To keep their global hegemony, after the collapse of Bretton Woods, the United States, heavily influenced by its geopolitical mastermind, Henry Kissinger, who was the National security advisor at the time, struck a deal with Saudi-Arabia in, 1973. This agreement created a system, which came to be known as the Petrodollar system.
The Petrodollar system was brilliantly devised from a geopolitical standpoint. In this deal the administration managed to standardize the selling of oil into U.S. dollars. This meant that for every barrel of oil, that was purchased from the Saudis, it would be denominated and sold in exchange for U.S dollars. Hence, the United States managed to keep up global demand for dollars, since countries needed to pay for their imported oil with Dollars.
How it works
Simply put, a Petrodollar is a U.S. Dollar that is received by an oil producer, in exchange for selling oil, to another country.
The Petrodollar system is complex and the easiest way to think about it might be illustrated by an example:
If a country wants to buy oil from Saudi-Arabia let’s say, it has to exchange their own currency into U.S dollars first, to pay for that oil. And since the Saudis only accepts Dollars in exchange for oil it has to be exchanged for Dollars, and Dollars only.
This system creates a global demand for Dollars, because oil importing countries needs them as reserves, to pay for their oil-imports. The “Petrodollars” that ends up in circulation, received for the oil sales, then gets used to buy dollar denominated investments, from the United States. In exchange the Saudis gets U.S military protection of their oil fields, borders and protection from the United State’s ally, Israel.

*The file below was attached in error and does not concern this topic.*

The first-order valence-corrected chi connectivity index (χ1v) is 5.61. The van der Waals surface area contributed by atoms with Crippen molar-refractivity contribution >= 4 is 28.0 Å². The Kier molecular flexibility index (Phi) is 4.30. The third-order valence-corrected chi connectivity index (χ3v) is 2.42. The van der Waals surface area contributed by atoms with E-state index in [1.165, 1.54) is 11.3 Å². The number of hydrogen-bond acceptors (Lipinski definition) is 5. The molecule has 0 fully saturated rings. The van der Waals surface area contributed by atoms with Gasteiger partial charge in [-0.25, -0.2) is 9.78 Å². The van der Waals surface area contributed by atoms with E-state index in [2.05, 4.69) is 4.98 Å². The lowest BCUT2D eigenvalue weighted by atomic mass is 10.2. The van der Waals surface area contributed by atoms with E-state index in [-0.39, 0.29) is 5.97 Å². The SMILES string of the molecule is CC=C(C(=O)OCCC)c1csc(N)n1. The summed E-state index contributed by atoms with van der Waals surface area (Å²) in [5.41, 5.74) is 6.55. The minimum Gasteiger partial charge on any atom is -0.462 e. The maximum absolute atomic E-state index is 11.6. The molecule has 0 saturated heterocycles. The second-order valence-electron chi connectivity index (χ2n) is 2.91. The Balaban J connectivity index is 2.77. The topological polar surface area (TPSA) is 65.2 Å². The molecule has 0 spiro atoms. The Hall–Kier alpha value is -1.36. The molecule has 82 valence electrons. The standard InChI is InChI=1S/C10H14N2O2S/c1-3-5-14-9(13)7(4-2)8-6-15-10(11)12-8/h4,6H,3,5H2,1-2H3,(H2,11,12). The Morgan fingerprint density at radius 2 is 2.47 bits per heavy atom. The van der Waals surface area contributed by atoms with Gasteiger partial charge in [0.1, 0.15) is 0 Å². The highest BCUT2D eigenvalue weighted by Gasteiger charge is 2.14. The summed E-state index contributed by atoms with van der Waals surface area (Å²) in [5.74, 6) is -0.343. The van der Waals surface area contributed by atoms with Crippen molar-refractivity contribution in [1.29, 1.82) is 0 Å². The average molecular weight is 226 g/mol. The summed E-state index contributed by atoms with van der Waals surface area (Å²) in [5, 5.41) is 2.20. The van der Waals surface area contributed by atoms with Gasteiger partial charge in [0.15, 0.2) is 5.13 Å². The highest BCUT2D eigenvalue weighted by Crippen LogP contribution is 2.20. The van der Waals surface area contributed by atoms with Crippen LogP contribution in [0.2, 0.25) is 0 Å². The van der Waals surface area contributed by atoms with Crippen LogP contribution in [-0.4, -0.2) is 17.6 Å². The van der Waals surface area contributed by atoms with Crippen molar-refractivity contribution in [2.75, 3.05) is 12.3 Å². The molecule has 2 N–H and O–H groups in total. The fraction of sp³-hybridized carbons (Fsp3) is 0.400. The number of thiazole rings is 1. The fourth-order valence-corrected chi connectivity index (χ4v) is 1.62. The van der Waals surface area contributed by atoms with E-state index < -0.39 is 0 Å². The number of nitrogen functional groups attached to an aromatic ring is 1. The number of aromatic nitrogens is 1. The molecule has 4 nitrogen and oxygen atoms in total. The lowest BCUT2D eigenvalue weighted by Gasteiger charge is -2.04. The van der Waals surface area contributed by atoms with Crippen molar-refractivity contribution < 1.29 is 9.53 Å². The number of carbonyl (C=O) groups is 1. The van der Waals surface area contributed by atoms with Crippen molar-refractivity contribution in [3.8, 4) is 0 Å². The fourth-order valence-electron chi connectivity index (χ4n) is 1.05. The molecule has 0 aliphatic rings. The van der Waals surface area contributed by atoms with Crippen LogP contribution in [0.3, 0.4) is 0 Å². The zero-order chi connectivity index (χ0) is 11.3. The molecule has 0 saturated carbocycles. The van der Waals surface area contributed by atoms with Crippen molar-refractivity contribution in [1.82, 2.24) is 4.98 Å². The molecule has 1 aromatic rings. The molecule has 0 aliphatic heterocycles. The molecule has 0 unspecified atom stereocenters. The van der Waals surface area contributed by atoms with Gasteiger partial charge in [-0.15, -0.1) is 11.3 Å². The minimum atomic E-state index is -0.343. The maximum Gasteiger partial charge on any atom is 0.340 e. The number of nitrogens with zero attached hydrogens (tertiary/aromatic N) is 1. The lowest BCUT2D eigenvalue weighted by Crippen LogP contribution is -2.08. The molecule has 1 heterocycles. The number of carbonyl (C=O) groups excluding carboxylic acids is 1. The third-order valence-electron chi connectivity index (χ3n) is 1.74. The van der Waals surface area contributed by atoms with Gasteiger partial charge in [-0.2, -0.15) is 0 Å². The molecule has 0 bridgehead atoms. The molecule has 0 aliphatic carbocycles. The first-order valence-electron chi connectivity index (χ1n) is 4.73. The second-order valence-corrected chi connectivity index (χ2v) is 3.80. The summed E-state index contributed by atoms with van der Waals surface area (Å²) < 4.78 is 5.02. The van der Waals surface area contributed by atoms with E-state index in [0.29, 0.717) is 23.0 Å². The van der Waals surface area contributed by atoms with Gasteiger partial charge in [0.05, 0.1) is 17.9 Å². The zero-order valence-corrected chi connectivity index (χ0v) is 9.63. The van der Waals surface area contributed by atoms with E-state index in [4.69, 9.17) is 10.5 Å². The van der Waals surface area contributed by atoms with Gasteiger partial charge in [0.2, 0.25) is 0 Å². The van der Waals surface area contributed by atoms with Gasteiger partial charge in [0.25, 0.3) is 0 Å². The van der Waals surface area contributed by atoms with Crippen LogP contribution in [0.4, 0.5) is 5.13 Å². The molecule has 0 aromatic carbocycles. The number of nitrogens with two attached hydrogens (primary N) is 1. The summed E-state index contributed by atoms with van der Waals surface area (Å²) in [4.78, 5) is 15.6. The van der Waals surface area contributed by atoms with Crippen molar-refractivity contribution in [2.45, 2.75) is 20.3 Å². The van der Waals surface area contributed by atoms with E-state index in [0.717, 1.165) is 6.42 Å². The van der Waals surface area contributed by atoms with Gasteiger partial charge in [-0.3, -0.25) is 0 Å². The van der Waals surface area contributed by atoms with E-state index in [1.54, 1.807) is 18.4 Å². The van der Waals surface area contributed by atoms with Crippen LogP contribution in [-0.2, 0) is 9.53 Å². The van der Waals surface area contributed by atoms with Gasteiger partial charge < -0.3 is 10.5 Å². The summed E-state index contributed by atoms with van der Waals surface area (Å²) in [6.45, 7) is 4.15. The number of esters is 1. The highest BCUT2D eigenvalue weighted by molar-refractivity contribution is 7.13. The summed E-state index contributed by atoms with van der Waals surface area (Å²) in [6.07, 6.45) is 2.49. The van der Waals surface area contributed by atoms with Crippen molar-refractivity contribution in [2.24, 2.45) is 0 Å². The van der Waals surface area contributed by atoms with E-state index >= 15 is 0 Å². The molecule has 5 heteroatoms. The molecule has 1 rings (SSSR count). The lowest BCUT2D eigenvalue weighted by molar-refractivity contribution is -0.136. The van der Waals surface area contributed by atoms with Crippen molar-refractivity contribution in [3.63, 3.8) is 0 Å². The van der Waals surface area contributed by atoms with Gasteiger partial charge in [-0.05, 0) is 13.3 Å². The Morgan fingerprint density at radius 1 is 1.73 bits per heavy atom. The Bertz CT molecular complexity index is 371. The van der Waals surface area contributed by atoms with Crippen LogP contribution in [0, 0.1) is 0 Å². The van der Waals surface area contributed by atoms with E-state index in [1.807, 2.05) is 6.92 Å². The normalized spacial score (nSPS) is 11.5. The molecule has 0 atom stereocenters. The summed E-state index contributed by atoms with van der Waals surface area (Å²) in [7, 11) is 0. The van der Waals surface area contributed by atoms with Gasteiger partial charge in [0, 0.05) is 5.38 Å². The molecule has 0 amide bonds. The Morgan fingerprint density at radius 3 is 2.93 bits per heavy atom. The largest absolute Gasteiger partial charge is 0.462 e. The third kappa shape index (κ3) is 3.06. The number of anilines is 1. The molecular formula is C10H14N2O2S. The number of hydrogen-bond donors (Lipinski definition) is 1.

Reigning in their power
A few years after the deal, by 1975, all OPEC nations had agreed to sell their oil for U.S dollars. Because as Kissinger and the american leadership had foreseen, the deal was mutually beneficial, which led other states to join the system as well.
The printing press advantage
Printing money is a convenient solution for all governments that wants to be viewed positively, in the short term, by its own population, but at the same time wants to increase their spending. Because inflation is not an obvious tax, as for example an announced tax raise would be. The Petrodollar system lets the U.S. government print excessive amounts of its own currency, compared to other countries, that cannot inflate as much, without bearing the negative consequences. This is possible because the Dollar is the reserve currency of the World.
This system is good for the american currency, and inhibits inflation inside the United States. Because the United States can export its inflation to other nations that are in need of U.S. Dollars, to pay for their oil. This also promotes noninflationary growth within the United States.
Needless to say, this system creates an enormous power for the American central bank, the Federal reserve Bank, that prints the U.S. Dollars into existence. Also known as Fiat money, or Federal reserve notes.
The U.S. government is in a better position to spend and create new money, than other nations. Because the increased demand for Dollars, in this system, makes its currency artificially strong. And since the demand for oil increases with rising population growth and industrialization around the world, the demand for U.S dollars has only become stronger, in the decades after 1973, and is still rising today.
Encouraging cheap exports
Another ingenious part of this agreement is that it encourages cheap exports, from exporting countries, to the United States. Because when a country is in need of Dollars, to pay for their oil, they have to obtain those Dollars in some way. And one way to do this is through the Foreign exchange market, or FOREX-market. But the best long term solution is to trade with the United States.
This encourages countries to export the goods that they produce, to the United States, in exchange for U.S. Dollars. Because they can then use those Dollars to purchase oil. This is one of the reasons why China, and much of Asia, has had an export based growth strategy, since the 1980s. Because they need Dollars to pay for their oil.
Higher living standard